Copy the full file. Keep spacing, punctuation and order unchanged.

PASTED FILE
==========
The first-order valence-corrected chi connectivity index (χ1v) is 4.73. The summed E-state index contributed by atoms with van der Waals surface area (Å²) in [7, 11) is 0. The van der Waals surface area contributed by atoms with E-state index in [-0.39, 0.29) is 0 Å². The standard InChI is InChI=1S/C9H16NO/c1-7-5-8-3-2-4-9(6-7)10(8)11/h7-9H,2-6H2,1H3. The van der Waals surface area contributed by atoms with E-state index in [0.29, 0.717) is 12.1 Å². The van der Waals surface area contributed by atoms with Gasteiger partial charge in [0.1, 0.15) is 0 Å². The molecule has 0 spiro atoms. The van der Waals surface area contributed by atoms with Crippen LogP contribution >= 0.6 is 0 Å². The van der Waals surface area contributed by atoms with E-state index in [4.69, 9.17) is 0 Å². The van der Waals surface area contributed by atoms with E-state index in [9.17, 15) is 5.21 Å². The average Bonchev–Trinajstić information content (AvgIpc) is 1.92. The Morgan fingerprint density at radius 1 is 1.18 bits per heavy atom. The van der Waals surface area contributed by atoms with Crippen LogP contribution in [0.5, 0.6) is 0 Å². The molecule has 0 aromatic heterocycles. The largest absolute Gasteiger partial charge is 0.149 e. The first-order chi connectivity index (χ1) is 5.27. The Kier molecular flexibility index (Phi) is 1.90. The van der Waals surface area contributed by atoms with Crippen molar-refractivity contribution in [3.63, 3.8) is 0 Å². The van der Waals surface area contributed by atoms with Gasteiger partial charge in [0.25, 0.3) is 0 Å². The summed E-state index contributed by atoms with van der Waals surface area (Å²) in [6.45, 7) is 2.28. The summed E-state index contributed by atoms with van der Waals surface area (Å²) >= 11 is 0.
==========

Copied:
The first-order valence-corrected chi connectivity index (χ1v) is 4.73. The summed E-state index contributed by atoms with van der Waals surface area (Å²) in [7, 11) is 0. The van der Waals surface area contributed by atoms with E-state index in [-0.39, 0.29) is 0 Å². The standard InChI is InChI=1S/C9H16NO/c1-7-5-8-3-2-4-9(6-7)10(8)11/h7-9H,2-6H2,1H3. The van der Waals surface area contributed by atoms with E-state index in [0.29, 0.717) is 12.1 Å². The van der Waals surface area contributed by atoms with Gasteiger partial charge in [0.1, 0.15) is 0 Å². The molecule has 0 spiro atoms. The van der Waals surface area contributed by atoms with Crippen LogP contribution >= 0.6 is 0 Å². The van der Waals surface area contributed by atoms with E-state index in [4.69, 9.17) is 0 Å². The van der Waals surface area contributed by atoms with E-state index in [9.17, 15) is 5.21 Å². The average Bonchev–Trinajstić information content (AvgIpc) is 1.92. The Morgan fingerprint density at radius 1 is 1.18 bits per heavy atom. The van der Waals surface area contributed by atoms with Crippen LogP contribution in [0.5, 0.6) is 0 Å². The molecule has 0 aromatic heterocycles. The largest absolute Gasteiger partial charge is 0.149 e. The first-order chi connectivity index (χ1) is 5.27. The Kier molecular flexibility index (Phi) is 1.90. The van der Waals surface area contributed by atoms with Crippen molar-refractivity contribution in [3.63, 3.8) is 0 Å². The van der Waals surface area contributed by atoms with Gasteiger partial charge in [0.25, 0.3) is 0 Å². The summed E-state index contributed by atoms with van der Waals surface area (Å²) in [6.45, 7) is 2.28. The summed E-state index contributed by atoms with van der Waals surface area (Å²) >= 11 is 0.